to learn technology by 2025. Launched by five women with the aim of making girls in STEM and IT the norm, they are developing a series of initiatives aimed at those from five years old up to mature women, one of which is this new series of books that put geek girls in the spotlight and in charge.  They show that technology is fun and girls are awesome, with each focusing on each of the girls, Hamsa, Eve, Niki and Maggie and their particular talents – hacker, hipster or hustler. With characters that young girls such as my Miss 13 will recognise, they take everyday situations that arise in schools and show how the girls use their strengths to solve them, demonstrating that being a ‘geek girl’ is as normal as being any other sort of girl.  It’s just one part of who they are.

As well as this new series (four in the pipeline so far) there are many other programs and resources available on the academy website to support and enable the development of digital technologies in the school and across the curriculum so this is both a series and a website that could and should be promoted widely to staff and students.  So often, geeks don’t see the library as having anything for them, particularly when there is still such an emphasis on books and reading, so this is yet another way to reach out to that long tail – all those potential patrons that a library has but who don’t use the facility because they don’t believe it has anything to offer them.

Well-written, illustrated and as perfect for the newly-independent reader as it is for those whose appetite for reading is never sated, this is a series with a difference and with huge potential. 

 

The Visitor

The Visitor

The Visitor

 

 

 

 

 

 

 

 

 

The Visitor

Antje Damm

Gecko Press, 2019

32pp., pbk., RRP $A16.99

9781776571895

Elise was frightened—of spiders, people, even trees. So she never went out, night or day. One day a strange thing flies in through the window and lands at her feet. And then there comes a knock at the door. Elise has a visitor who will change everything.

This is a charming story, cleverly constructed with its dark and bright palettes, that shows how a child can unwittingly bring life and light back to where there seems only darkness. Using a unique process of drawing Elise and Emil and then placing their cutout figures in a small, tidy home with furnishings crafted of paper and board, photographing them and then adding colour washes or not as the story’s mood dictates, Damm demonstrates how much we really do need others in our lives if we are to experience its true joy. The final page demonstrates this perfectly.

Whenever there is a news story about children visiting an aged care facility, the residents always talk about how alive they start to feel, something that my own mother-in-law experienced herself.  Unable to recognise her own son and daughter towards the end, nevertheless she was able to recall the words to the songs that our school choir sang and join in with them.  But not only did she talk about it to us for many visits afterwards, the children themselves also talked about the people they had met, the grandparents they didn’t have and the friendships that were beginning to blossom as the visits became a regular fortnightly activity. There was a purpose to their learning new lyrics and practising their singing and my m-i-l always knew when there was a visit imminent.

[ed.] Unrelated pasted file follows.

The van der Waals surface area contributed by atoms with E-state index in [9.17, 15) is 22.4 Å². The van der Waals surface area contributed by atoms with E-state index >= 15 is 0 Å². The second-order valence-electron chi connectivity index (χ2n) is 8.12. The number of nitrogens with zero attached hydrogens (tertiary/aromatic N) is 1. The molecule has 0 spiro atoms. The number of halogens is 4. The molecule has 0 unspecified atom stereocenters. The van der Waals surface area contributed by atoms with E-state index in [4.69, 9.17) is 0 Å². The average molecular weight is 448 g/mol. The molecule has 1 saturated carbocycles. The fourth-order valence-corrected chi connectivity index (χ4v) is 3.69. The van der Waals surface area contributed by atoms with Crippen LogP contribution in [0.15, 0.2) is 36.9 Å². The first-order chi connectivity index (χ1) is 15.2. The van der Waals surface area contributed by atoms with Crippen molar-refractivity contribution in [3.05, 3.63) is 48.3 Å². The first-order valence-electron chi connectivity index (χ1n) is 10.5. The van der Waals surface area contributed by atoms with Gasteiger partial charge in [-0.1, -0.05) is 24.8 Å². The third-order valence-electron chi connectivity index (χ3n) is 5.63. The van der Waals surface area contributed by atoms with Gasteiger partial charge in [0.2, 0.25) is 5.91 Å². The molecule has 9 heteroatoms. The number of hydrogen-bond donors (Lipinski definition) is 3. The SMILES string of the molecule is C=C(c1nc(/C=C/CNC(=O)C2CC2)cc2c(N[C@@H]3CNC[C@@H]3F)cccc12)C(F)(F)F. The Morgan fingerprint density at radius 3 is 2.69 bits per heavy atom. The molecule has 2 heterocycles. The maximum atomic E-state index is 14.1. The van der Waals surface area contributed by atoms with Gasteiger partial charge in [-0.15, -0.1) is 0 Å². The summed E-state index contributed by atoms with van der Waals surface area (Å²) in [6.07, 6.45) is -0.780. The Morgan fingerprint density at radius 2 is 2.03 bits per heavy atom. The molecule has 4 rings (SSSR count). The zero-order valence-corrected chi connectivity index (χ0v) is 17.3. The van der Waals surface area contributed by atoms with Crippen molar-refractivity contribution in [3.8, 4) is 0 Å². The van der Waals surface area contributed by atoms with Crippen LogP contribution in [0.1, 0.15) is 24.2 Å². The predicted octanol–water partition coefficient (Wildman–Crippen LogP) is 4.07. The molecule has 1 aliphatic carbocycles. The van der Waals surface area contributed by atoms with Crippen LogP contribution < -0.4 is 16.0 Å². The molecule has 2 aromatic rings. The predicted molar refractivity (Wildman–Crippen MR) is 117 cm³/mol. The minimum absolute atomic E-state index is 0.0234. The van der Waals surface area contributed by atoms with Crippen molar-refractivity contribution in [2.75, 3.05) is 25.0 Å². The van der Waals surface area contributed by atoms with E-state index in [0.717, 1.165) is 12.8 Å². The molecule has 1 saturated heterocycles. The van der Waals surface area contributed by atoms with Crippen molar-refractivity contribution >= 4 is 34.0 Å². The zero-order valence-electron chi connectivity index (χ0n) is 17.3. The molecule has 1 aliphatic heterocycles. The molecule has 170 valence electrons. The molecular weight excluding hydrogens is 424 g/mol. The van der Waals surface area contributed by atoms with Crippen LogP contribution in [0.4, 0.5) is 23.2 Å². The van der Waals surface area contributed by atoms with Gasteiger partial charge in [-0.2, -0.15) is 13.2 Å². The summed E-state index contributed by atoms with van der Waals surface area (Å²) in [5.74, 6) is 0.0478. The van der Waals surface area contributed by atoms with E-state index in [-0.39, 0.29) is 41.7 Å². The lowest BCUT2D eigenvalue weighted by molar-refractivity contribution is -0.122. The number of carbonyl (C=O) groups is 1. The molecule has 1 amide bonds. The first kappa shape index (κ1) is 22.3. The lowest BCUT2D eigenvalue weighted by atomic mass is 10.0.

Lots of scope to develop vocabulary about feelings but more powerfully, never underestimate the power of a child in someone’s life and think about how you and yours could brighten someone else’s.

 

 

My Real Friend

My Real Friend

My Real Friend

 

 

 

 

 

 

 

 

My Real Friend

David Hunt

Lucia Masciullo

ABC Books, 2019

32pp., hbk., RRP $A24.99

9780733334894

Rupert is William’s imaginary friend, a role he is quite happy to have because they do so much together.  Make music, paint pictures, play games … it’s all great fun except for two things. He never gets to choose the game and be the hero, but worst of all, that William will stop imagining him and he will fade away. And one day, William breaks the news to him…

Told from Rupert’s perspective, this is a charming book for early readers who are familiar with imaginary friends. As Rupert contrasts his life with William’s, there is a lot of humour in his observations and sometimes Rupert’s life in the imagination seems more fun. Poignant though his comments are, there is always the expectation that this story will not end well for Rupert but Masciullo’s clever mixed-media illustrations soften the blow and his appearance as the shadow on William’s new friend’s skateboard is masterful, suggesting that William might not quite have let go yet. 

Friendships, real and imaginary, wax and wane over time as circumstances and situations change and this is a celebration of that.  Rupert is a vital part of William’s childhood, as imaginary friends are for many children, and the letting go as social circles widen can be painful.  It validates those imaginary friends of the young readers and opens the doorway for discussions about the difference between the two and the place they have in our lives.  It is a way of encouraging those still rooted in their immediate concrete world to start viewing things from another perspective, particularly through Rupert’s weariness of always being the victim or the loser!